In the United States, Elon Musk and Tesla Motors are trying to carve a niche for all-electric vehicles to compete in the traditional car market. The firm has been able to rival established high-end automakers like Mercedes Benz and Porsche with its premium brand of mass-market EVs, including the new Model 3 launched earlier this year.

Amid all the buzz, many experts now say EVs could potentially turn the auto industry on its head. As Musk has helped illustrate, the production model for EVs is edging closer to that of IT gadgets like personal computers and smart appliances instead of traditional cars. Electric motors, batteries, and other core components can be easily procured and assembled just about anywhere, significantly lowering the barrier for automotive startups. According to some in the field, this ease of production will eventually succeed in transforming cars into interchangeable commodities.

Established automakers in Japan and elsewhere, however, are apprehensive about this trend. Toyota President Toyoda Akio at an August press conference announcing his company’s tie-up with Mazda said it would be unacceptable to allow cars to become commodities. His concern is easy to understand. Toyota has built its reputation on performance, and the standardization of EVs would undermine the firm’s competitive advantage by making it less of a defining factor for customers.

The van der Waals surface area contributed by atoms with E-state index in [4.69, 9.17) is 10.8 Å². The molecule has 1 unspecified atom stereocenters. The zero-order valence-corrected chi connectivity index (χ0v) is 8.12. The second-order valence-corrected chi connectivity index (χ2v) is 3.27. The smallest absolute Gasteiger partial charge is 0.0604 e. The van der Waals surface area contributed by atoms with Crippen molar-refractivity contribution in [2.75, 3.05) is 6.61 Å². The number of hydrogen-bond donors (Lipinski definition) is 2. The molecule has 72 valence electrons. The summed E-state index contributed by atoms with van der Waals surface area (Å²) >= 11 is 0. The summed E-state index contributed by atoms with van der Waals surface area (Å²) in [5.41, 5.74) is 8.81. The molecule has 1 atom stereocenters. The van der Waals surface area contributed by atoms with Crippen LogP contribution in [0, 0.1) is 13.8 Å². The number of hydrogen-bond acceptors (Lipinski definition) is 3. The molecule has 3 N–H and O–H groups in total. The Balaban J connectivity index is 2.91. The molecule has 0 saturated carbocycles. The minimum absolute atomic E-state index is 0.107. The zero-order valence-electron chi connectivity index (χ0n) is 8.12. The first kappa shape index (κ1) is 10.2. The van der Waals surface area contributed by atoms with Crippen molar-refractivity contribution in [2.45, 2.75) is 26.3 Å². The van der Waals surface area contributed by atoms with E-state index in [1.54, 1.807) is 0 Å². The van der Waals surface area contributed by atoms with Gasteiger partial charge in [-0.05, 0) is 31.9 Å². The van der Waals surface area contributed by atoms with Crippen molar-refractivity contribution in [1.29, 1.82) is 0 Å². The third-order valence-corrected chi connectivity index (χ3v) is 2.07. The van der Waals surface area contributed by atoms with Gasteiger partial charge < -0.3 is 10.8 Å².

Nissan’s Saikawa has echoed this sentiment by explicitly stating that commoditization will not occur. Sakamoto Hideyuki, executive vice president for production engineering at Nissan, has even gone so far as to warn newcomers against oversimplifying the market, pointing out that quality and performance are just as important with EVs as standard vehicles. “EVs have more automation than gas-powered cars,” Sakamoto explains. “The ability of manufacturers to introduce new and better technologies will be what separates the field.”

Coordination Key

The notion that EVs are less complex and thus easier to manufacture is misguided. Certainly, they require 40% fewer parts than the roughly 30,000 that go into a conventional car. But even with the same engine under the hood, differences in body, suspension, and other factors greatly affect the driving experience. Every component must be optimized to improve riding comfort or boost speed, requiring careful coordination of all team members from initial design to final production. What makes or breaks a model is a manufacturer’s ability to test and tweak the various parts and assemble these into a smoothly working whole.